Think Like a Pirate, pt. 3

post dateAugust 15, 2014  •   post categoriesUncategorized  •   post comments number2 comments

Bank Panic of 1893

There’s an Order to Things

Have you ever watched a baseball game, and seen a batter crack a screaming pop-fly ball into the outfield, and thought:

“Wow, he really crushed that ball!  That thing is never coming back down!”?

Of course not.  We all instinctively know that “what goes up, must come down”.  Now sometimes, it may seem like that ball is taking its sweet time on the way back down, but you never doubt the end result.  This great, old world God has made is governed by ironclad rules set in place. Whether it’s gravity, the laws of thermodynamics, or the Golden Rule, there are laws which keep things ordered, and give us a deep sense of comfort.

The same is true in economics.  There are laws in place which may be fought, denied, or lied about, but in the end, reality always reasserts itself, and there’s nothing anyone can do about it.  Which brings us to the critical juncture of our bid to understand what might’ve possibly caused someone to bury so much gold in the Sierra Nevada hills of 1894 California, in the first place.

A New Paradigm?

The year was 1893, and things were booming in the United States.  The railroad industry, it seemed, was on an unstoppable tear, as thousands of miles of new track were being built every year.  The modern age of travel had certainly dawned, and with it came new opportunities and investment.  Banks and financiers all lined up to extend credit to railroad companies, in hopes of getting a piece of the action.  Everyone got on board this “train”, so to speak, and very soon a speculative bubble had developed around the railroad sector.  The railroad scene was simply “overbuilt”.  As with all other bubbles however, it didn’t simply stay in the railroad sector, but rather spilled into most other areas.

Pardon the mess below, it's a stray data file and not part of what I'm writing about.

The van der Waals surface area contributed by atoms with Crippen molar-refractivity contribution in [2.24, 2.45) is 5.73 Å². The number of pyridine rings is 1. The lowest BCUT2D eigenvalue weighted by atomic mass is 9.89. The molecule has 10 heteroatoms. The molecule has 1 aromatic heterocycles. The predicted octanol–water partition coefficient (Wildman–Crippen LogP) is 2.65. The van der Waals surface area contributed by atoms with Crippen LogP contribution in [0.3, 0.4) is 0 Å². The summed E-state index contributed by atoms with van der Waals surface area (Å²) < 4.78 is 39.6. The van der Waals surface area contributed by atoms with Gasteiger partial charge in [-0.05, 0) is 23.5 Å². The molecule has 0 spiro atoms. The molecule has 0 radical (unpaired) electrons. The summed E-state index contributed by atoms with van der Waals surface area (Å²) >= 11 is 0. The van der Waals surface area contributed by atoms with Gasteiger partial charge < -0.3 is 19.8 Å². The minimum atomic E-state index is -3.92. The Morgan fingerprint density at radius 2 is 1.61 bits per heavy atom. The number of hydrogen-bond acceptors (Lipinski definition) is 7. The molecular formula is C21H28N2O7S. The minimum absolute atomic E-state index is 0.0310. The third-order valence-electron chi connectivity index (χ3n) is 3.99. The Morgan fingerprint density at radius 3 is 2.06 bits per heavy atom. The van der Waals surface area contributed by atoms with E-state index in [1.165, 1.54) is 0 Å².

With confidence surging like a rushing water, money also surged into stocks, which, by then, had reached all time highs.  It also spilled over in the form of credit and loans that were over-extended to developing markets, particularly South American markets, such as Argentina.

Banks and financiers, on both sides of the Atlantic, were scurrying at breakneck speeds, to extend credit to seemingly anyone.  Who cared if the loans being offered to you were of the “high interest rate” variety?  Who cared if you might not even be able to pay it back?  These things didn’t matter! There simply wasn’t time for rational questions.  The trend was up, after all!  Things were looking better every day, and could only go on looking better for the foreseeable future!  Such is the way we human beings are, when we’re caught up in false highs of booms, caused by unnaturally sustained waves of artificially cheap credit.

After many years of these practices, the whole situation became strained and tenuous: this baseball had reached its zenith in this particular “pop fly”.  The bubble had been blown all over the world.  All that was needed was a pin, any pin, to reassert reality.

The Pin

In this case, the pin came in the form of one “Baring Brothers” bank, in London.  During the boom, Baring Brothers had given a great deal of high-interest loans to the markets in Argentina.  Unfortunately for them, Argentina had reached its borrowing limit, and was forced to default on its debt.

When Argentina went down, Baring was down for the count too.  With the failure of Baring Brothers, the City of London realized that “the music had stopped”, and a scramble for liquidity(gold) was on.  As the understanding of the problem spread quickly, so did the fear: the fear of being caught in an insolvent banking system, and losing your gold.

So much gold was withdrawn from the banking system, that the Bank of England was actually forced to go to the Bank of France for a gold loan, in order to continue to meet withdrawal demands.  It was at this time that those same banks in London began to “circle the wagons”, and cut any and all risk plays, in order to maintain adequate gold holdings.  Many companies in the U.S. began to have their loans “called”, and gold, not paper dollars, were demanded as payment.  Since folks quickly realized that the fractional reserve banking system had laid far more claims(dollars) upon each ounce of gold than could possibly be honored, they all rushed to get their money(gold) out of the banks.  After all, when it’s your money in question, you don’t want to be the one left “holding the bag”, do you?